By Ben Travers | Indiewire September 2, 2014 at 2:24PM
Everyone has a favorite TV show. Many even contend their television show is the best of the bunch. The top dog. The head honcho. Heisenberg. Tony Soprano. Stringer Bell -- wait, no -- Marlo. No, that's not quite right. Okay, so maybe there isn't a clear overlord of "The Wire," but it's still one of the most lauded television shows of all time.
Hence the fervor when news hit earlier today that David Simon's criminally-ignored (pun intended) magnum opus (magnum Omar) was being digitally remastered at HBO. The speculation only grew with an ad surfacing online claiming the pretty new versions of a the dark, early aughts series would start running September 4 (see below), and fans claiming to have seen the ad running on the premium cable network over the weekend.
HBO representatives have confirmed "The Wire" is being remastered, but the release date has been pushed back indefinitely. Episodes are "still being reviewed," and information outside of that is scarce. September was originally the target date for the remastered versions to air, but now the project is considered to be a "work in progress." An executive at HBO said the ad, which titled the release as "The Wire Replay Marathon," aired prematurely.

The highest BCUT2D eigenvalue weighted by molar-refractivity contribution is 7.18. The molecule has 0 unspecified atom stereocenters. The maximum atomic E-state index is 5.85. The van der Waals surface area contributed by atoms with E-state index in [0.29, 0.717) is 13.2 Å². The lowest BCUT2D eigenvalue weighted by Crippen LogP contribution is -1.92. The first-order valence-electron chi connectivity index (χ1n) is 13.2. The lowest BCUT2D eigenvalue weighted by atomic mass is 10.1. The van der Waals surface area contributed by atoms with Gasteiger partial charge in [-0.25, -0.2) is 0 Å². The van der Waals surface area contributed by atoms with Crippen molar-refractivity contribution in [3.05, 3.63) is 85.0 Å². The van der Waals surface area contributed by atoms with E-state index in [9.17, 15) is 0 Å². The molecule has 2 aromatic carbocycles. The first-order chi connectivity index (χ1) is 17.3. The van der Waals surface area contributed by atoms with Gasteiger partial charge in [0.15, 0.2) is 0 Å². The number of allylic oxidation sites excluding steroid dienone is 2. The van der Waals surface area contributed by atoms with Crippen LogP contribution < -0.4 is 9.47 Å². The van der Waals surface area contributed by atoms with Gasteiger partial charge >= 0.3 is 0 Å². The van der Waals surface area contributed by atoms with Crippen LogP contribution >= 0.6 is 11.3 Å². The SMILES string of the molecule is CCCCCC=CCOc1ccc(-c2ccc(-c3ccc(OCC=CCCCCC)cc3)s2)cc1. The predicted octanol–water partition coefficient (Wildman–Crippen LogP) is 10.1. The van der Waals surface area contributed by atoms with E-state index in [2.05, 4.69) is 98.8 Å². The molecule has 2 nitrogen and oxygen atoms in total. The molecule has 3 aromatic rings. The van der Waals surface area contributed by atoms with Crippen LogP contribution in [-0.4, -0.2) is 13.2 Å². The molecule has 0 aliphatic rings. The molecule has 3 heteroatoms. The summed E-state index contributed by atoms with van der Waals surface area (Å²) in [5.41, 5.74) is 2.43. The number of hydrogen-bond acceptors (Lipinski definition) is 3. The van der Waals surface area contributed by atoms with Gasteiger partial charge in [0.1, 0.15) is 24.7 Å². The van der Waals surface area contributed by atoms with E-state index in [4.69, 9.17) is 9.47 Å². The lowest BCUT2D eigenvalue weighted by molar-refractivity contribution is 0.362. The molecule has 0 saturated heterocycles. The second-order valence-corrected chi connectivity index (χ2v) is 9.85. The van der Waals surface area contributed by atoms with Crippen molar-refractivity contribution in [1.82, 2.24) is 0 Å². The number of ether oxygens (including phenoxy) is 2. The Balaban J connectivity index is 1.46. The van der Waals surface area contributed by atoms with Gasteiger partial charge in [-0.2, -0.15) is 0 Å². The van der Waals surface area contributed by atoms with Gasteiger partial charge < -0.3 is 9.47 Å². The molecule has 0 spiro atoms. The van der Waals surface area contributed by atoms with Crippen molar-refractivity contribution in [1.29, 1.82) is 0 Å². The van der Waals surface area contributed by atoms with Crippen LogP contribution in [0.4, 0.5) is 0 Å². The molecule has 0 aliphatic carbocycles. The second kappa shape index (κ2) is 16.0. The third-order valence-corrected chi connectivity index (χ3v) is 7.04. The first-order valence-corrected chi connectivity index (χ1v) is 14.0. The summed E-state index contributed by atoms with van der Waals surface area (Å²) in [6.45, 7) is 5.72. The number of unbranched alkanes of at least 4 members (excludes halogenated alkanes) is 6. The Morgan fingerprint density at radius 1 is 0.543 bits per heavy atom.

While everyone would love to see images of McNulty, Omar, Stringer, Bunk and Bubbles filling up their entire 16:9 HDTVs, "The Wire" has always been presented in the 4:3 aspect ratio of which it was originally released. Fans could be particularly wary of a widescreen version now, considering what FXX did to early episodes of "The Simpsons" for its own HD marathon. Cropping ruined many of the images, resulting in cramped frames and cut off faces -- sometimes so egregious that viewers sometimes couldn't even tell which characters were on screen.
If properly remastered, "The Wire" could make as much as Omar stole from Blu-ray sales and higher-priced streaming versions. Cinephiles, TV aficionados, and culturally aware individuals everywhere wouldn't think twice about upgrading to a clearer, crisper copy of the critically-acclaimed series, especially since it's never been available for purchase in an HD format.
Simon is currently working on a six-part miniseries for HBO titled "Show Me a Hero." Paul Haggis has signed on to direct with Oscar Isaac ("Inside Llewyn Davis") and Winona Ryder set to star. "Treme," Simon's follow-up to "The Wire," wrapped its final season in December 2013, earning four Emmy nominations and one win (Outstanding Sound Mixing) for its five-episode fourth season.